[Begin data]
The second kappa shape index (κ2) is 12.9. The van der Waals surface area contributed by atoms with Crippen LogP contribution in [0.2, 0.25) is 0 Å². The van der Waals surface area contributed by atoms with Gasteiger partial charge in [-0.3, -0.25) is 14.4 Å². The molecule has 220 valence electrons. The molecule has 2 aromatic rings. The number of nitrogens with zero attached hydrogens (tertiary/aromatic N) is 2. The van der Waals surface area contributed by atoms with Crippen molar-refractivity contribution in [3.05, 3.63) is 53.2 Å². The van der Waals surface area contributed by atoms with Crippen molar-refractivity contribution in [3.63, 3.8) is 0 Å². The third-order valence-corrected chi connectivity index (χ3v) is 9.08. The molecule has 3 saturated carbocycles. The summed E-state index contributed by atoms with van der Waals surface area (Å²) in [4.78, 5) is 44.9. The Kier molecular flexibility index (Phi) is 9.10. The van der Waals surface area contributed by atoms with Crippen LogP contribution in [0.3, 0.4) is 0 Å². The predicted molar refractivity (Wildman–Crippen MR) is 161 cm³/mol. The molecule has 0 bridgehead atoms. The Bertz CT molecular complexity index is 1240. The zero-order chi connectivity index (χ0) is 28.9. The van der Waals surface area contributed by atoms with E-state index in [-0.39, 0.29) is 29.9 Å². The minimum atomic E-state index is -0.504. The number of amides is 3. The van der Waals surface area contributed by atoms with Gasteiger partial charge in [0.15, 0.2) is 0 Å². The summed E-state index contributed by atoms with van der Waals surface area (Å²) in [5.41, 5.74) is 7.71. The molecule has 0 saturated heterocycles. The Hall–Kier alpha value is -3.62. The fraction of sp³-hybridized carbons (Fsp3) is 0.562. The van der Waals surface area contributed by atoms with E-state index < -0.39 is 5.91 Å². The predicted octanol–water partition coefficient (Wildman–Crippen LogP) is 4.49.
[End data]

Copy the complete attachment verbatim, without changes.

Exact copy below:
The second kappa shape index (κ2) is 12.9. The van der Waals surface area contributed by atoms with Crippen LogP contribution in [0.2, 0.25) is 0 Å². The van der Waals surface area contributed by atoms with Gasteiger partial charge in [-0.3, -0.25) is 14.4 Å². The molecule has 220 valence electrons. The molecule has 2 aromatic rings. The number of nitrogens with zero attached hydrogens (tertiary/aromatic N) is 2. The van der Waals surface area contributed by atoms with Crippen molar-refractivity contribution in [3.05, 3.63) is 53.2 Å². The van der Waals surface area contributed by atoms with Crippen molar-refractivity contribution in [3.63, 3.8) is 0 Å². The third-order valence-corrected chi connectivity index (χ3v) is 9.08. The molecule has 3 saturated carbocycles. The summed E-state index contributed by atoms with van der Waals surface area (Å²) in [4.78, 5) is 44.9. The Kier molecular flexibility index (Phi) is 9.10. The van der Waals surface area contributed by atoms with Crippen LogP contribution in [0.3, 0.4) is 0 Å². The predicted molar refractivity (Wildman–Crippen MR) is 161 cm³/mol. The molecule has 0 bridgehead atoms. The Bertz CT molecular complexity index is 1240. The zero-order chi connectivity index (χ0) is 28.9. The van der Waals surface area contributed by atoms with E-state index in [-0.39, 0.29) is 29.9 Å². The minimum atomic E-state index is -0.504. The number of amides is 3. The van der Waals surface area contributed by atoms with Gasteiger partial charge in [0.15, 0.2) is 0 Å². The summed E-state index contributed by atoms with van der Waals surface area (Å²) in [5.41, 5.74) is 7.71. The molecule has 0 saturated heterocycles. The Hall–Kier alpha value is -3.62. The fraction of sp³-hybridized carbons (Fsp3) is 0.562. The van der Waals surface area contributed by atoms with E-state index < -0.39 is 5.91 Å². The predicted octanol–water partition coefficient (Wildman–Crippen LogP) is 4.49.